The compounds are furthermore useful against agricultural pests such as aphids (Acyrthiosiphon sp.), locusts, and boll weevils as well as against insect pests which attack stored grains such as Tribolium sp. and against immature stages of insects living on plant tissue. The compounds are also useful as a nematodicide for the control of soil nematodes which may be agriculturally important.
For use as an antiparasitic agent in animals the instant compounds may be administered internally either orally or by injection, or topically as a liquid drench or as a shampoo.
For oral administration, the compounds may be administered in capsule, tablet, or bolus form or alternatively they can be mixed in the animals feed. The capsules, tablets, and boluses are comprised of the active ingredient in combination with an appropriate carrier vehicle such as starch, talc, magnesium stearate, or di-calcium phosphate. These unit dosage forms are prepared by intimately mixing the active ingredient with suitable finely-powdered inert ingredients including diluents, fillers, disintegrating agents, and/or binders such that a uniform mixture is obtained. An inert ingredient is one that will not react with the instant compounds and which is non-toxic to the animal being treated. Suitable inert ingredients include starch, lactose, talc, magnesium stearate, vegetable gums and oils, and the like. These formulations may contain a widely variable amount of the active and inactive ingredients depending on numerous factors such as the size and type of the animal species to be treated and the type and severity of the infection. The active ingredient may also be administered as an additive to the feed by simply mixing the compound with the feedstuff or by applying the compound to the surface of the feed. Alternatively the active ingredient may be mixed with an inert carrier and the resulting composition may then either by mixed with the feed or fed directly to the animal. Suitable inert carriers include corn meal, citrus meal, fermentation residues, soya grits, dried grains and the like. The active ingredients are intimately mixed with these inert carriers by grinding, stirring, milling, or tumbling such that the final composition contains from 0.001 to 5% by weight of the active ingredient.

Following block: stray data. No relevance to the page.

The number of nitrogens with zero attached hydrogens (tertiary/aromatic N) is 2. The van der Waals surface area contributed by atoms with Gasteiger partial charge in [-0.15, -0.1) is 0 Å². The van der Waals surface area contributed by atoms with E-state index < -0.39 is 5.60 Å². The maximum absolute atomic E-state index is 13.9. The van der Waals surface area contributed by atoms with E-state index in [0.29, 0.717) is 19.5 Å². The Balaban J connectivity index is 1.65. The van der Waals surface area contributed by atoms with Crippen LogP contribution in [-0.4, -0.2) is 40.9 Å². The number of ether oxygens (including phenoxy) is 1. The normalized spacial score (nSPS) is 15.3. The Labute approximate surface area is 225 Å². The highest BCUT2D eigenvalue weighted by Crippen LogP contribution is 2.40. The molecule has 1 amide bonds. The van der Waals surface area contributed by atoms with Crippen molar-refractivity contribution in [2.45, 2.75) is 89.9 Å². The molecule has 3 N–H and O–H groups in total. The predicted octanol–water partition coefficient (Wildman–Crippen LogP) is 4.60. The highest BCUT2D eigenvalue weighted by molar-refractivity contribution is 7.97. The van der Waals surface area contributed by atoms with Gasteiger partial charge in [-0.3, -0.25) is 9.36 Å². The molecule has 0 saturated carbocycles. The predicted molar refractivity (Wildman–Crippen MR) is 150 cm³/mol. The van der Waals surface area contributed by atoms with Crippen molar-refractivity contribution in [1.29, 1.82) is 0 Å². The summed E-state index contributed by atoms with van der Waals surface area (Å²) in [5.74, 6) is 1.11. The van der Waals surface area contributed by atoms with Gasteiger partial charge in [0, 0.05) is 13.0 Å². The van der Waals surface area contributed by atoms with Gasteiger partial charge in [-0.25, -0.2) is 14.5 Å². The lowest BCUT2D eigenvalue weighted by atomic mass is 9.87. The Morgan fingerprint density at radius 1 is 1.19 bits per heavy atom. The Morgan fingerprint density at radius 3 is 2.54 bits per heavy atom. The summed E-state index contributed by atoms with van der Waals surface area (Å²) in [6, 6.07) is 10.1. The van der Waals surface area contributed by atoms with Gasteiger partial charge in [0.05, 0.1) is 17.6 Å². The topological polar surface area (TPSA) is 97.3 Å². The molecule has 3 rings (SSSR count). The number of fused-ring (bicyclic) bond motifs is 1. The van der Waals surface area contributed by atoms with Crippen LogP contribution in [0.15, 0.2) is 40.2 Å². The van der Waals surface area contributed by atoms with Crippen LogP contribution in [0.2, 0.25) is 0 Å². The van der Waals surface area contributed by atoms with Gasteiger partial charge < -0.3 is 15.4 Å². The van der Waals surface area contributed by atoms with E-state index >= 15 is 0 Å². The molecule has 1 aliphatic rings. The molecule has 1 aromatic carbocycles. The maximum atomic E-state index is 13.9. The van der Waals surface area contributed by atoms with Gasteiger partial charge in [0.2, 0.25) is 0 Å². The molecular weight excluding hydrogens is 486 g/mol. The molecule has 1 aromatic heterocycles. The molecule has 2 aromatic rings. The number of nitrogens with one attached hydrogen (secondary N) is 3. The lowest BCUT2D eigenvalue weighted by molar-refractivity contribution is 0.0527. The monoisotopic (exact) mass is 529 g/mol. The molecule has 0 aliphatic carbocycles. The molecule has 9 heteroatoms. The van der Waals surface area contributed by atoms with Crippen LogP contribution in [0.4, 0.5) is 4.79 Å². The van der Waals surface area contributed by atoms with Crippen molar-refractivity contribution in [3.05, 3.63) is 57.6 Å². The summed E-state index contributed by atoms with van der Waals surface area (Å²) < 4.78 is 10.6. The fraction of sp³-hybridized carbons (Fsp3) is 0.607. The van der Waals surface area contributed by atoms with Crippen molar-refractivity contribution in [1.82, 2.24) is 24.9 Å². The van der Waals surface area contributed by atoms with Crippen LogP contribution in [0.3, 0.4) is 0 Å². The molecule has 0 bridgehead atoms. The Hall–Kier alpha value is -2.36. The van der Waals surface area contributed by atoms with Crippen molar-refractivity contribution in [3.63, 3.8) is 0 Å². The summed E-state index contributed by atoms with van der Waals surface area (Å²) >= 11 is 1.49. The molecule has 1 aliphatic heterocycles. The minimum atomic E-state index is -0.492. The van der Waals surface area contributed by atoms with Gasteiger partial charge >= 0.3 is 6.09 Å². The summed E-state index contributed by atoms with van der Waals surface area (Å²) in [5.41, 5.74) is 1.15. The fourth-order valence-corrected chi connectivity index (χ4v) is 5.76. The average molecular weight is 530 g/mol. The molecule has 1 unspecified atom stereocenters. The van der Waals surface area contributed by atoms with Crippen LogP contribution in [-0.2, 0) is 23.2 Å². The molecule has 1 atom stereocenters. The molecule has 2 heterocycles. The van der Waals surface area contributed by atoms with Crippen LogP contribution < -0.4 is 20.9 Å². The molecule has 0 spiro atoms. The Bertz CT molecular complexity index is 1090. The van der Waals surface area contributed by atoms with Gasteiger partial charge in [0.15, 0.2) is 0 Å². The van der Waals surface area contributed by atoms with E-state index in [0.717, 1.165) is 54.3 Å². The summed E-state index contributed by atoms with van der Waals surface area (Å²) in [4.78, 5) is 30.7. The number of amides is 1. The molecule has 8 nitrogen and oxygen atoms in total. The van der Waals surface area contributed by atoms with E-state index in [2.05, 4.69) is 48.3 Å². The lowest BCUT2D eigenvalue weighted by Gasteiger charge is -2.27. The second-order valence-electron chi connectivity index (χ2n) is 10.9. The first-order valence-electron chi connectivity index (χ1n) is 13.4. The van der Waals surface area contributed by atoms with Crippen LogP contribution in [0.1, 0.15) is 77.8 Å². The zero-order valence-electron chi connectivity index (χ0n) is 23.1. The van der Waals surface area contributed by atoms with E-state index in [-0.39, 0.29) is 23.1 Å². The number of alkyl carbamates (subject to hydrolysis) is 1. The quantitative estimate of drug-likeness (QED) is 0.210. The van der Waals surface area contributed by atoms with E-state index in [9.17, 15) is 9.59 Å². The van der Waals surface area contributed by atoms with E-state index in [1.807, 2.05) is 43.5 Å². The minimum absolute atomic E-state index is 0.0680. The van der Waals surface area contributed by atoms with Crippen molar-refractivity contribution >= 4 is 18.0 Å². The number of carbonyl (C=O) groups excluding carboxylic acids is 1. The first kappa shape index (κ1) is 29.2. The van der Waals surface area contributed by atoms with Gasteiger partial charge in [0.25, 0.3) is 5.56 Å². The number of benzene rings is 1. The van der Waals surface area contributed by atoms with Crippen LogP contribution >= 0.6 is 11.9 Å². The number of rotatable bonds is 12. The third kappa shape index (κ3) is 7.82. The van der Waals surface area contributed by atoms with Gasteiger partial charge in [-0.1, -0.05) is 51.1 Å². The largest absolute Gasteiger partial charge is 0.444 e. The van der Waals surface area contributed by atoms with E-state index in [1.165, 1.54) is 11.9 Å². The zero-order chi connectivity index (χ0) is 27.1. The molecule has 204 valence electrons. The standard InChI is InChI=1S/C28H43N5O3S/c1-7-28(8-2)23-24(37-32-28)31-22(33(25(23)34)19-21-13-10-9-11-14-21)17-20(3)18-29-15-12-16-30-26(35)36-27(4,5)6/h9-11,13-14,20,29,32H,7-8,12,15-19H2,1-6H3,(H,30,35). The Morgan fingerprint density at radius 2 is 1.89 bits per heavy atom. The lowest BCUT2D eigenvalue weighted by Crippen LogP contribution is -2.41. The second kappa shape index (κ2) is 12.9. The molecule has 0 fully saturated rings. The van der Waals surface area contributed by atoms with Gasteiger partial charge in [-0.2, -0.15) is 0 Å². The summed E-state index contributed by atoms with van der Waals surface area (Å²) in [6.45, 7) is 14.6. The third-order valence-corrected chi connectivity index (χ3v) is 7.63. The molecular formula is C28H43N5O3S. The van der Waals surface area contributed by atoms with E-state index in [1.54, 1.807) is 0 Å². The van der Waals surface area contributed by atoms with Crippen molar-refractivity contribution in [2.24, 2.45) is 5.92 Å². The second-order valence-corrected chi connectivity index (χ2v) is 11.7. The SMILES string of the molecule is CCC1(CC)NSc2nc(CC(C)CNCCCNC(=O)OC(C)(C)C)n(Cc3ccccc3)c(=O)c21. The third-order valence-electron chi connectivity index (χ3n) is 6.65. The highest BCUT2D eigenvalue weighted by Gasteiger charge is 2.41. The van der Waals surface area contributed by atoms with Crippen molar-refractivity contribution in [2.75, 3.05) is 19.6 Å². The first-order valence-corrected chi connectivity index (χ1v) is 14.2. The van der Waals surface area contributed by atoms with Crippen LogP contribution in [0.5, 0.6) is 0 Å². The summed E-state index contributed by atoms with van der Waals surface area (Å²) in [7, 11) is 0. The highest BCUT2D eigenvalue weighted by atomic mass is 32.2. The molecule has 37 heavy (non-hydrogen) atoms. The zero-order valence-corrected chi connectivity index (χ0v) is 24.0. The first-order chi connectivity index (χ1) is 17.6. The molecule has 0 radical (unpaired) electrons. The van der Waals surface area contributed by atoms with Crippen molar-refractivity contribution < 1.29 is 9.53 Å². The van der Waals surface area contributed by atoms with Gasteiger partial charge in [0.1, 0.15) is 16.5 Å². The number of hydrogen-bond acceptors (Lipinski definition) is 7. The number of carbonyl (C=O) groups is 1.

The compounds may alternatively be administered parenterally via injection of a formulation consisting of the active ingredient dissolved in an inert liquid carder. Injection may be either intramuscular, intraruminal, intratracheal, or subcutaneous. The injectable formulation consists of the active ingredient mixed with an appropriate inert liquid carrier. Acceptable liquid carders include the vegetable oils such as peanut oil, cotton seed oil, sesame oil and the like as well as organic solvents such as solketal, glycerol formal and the like. As an alternative, aqueous parenteral formulations may also be used. The vegetable oils are the preferred liquid carders. The formulations are prepared by dissolving or suspending the active ingredient in the liquid carrier such that the final formulation contains from 0.005 to 10% by weight of the active ingredient.
Topical application of the instant compounds is possible through the use of a liquid drench or a shampoo containing the instant compounds as an aqueous solution or suspension. These formulations generally contain a suspending agent such as bentonite and normally will also contain an antifoaming agent. Formulations containing from 0.005 to 10% by weight of the active ingredient are acceptable. Preferred formulations are those containing from 0.01 to 5% by weight of the instant compounds.
The instant compounds are primarily useful as antiparasitic agents for the treatment and/or prevention of helminthiasis in domestic animals such as cattle, sheep, horses, dogs, cats, goats, swine, and poultry. They are also useful in the prevention and treatment of parasitic infections of these animals by ectoparasites such as ticks, mites, lice, fleas and the like. They are also effective in the treatment of parasitic infections of humans. In treating such infections the compounds of these invention may be used individually or in combination with each other or with other unrelated antiparasitic agents. The dosage of the instant compounds required for best results depends on several factors such as the species and size of the animal, the type and severity of the infections, the method of administration and the compound used. Oral administration of the instant compounds at a dose level of from 0.0005 to 10 mg per kg of animal body weight, either in a single dose or in several doses spaced a few days apart, generally gives good results. A single dose of one of the instant compounds normally gives excellent control however repeat closes may be given to combat re-infection or for parasite species which are unusually persistent. The techniques for administering these compounds to animals are known to those skilled in the veterinary field.